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and fixed his tent there, and fasted forty days and forty nights."* We are not told whether he abstained from all food, or only from a certain species to which he had been accustomed. The Roman Catholics sometimes fast from meat, but meanwhile eat to satiety of vegetable food! But Luke says that during forty days Jesus "did eat nothing." However, this statement is not unparalleled, even in the canonical scriptures: for we are told that Moses went up on Mount Sinai, and "was there forty days and forty nights; he did neither eat bread nor drink water." And the prophet Elijah also abstained from food for the same length of time, "forty days and forty nights."§ May it not be possible that this numerical expression was merely proverbial?

Certainly some language in the New Testament needs essential modifying;—say, for instance, the following: "There are also many other things which Jesus did, the which, if they should be written every one, I suppose that even THE WORLD ITself could NOT CONTAIN THE BOOKS that should be written."||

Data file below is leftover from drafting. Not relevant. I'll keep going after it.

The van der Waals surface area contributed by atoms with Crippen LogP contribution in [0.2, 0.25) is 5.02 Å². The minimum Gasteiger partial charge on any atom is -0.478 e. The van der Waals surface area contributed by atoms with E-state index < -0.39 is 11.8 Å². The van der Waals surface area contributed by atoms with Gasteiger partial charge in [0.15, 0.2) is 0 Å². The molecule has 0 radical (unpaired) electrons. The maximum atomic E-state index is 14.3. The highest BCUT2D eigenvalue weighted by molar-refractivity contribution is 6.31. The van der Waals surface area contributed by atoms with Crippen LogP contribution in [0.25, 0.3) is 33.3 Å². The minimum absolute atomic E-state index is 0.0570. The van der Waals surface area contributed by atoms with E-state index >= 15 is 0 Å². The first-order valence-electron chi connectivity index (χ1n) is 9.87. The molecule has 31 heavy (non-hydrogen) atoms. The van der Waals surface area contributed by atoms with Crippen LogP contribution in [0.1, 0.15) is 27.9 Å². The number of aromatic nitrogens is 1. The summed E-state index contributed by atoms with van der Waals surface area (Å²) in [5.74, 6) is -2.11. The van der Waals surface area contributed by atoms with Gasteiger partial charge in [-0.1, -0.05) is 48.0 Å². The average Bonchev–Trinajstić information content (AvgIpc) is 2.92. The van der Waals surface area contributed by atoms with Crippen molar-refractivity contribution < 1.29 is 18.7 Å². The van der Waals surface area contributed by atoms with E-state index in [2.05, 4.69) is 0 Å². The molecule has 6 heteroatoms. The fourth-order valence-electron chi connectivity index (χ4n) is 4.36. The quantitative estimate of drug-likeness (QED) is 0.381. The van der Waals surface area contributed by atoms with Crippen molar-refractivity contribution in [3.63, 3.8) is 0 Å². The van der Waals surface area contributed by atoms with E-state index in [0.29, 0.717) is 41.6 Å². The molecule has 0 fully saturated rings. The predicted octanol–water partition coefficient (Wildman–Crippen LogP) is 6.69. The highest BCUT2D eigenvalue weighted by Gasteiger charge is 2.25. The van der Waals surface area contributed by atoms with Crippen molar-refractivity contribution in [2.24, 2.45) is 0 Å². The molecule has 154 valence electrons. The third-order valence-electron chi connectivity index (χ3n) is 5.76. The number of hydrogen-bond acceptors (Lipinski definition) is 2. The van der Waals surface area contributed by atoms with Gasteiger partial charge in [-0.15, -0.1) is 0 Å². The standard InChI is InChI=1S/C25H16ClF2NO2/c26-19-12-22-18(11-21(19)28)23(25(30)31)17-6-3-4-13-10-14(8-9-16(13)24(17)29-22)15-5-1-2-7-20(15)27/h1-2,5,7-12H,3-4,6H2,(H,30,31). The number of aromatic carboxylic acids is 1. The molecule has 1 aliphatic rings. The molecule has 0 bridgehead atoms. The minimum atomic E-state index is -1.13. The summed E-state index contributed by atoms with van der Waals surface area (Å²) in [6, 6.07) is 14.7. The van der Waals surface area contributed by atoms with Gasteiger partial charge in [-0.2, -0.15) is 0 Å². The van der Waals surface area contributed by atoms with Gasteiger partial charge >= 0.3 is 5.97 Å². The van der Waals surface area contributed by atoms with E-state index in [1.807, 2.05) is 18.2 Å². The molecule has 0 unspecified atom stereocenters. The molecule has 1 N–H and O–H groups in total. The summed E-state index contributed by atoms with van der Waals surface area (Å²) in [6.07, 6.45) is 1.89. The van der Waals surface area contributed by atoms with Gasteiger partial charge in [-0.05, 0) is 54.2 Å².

We have no documents, reckoned as canonical, which purport to have been written by Jesus. The only instance which the Bible mentions of his having written anything, was when he "stooped down, and with his finger wrote on the ground," while certain scribes and Pharisees were addressing to him some captious queries.

"Protevangelion," chap i. verse 6. §1 Kings, xix. 8. || John, xxi. 25.

+ Luke, iv. 2. Ex. xxxiv. 28. ¶lbid, viii. 6.

He preached "without notes;" or rather, his notes were continually before him, wherever he went. To him, the Book of God was never closed; and, for his convenience, the summer-breeze of Palestine turned over its varied leaves. When he would teach impressively the beautiful lesson of filial trust in Providence, he said, "Consider the lilies of the field, how they grow; they toil not, neither do they spin; and yet I say unto you, That even Solomon in all his glory was not arrayed like one of these. Wherefore, if God so clothe the grass of the field, which to-day is, and to-morrow is cast into the oven, shall he not much more clothe you, O ye of little faith?"*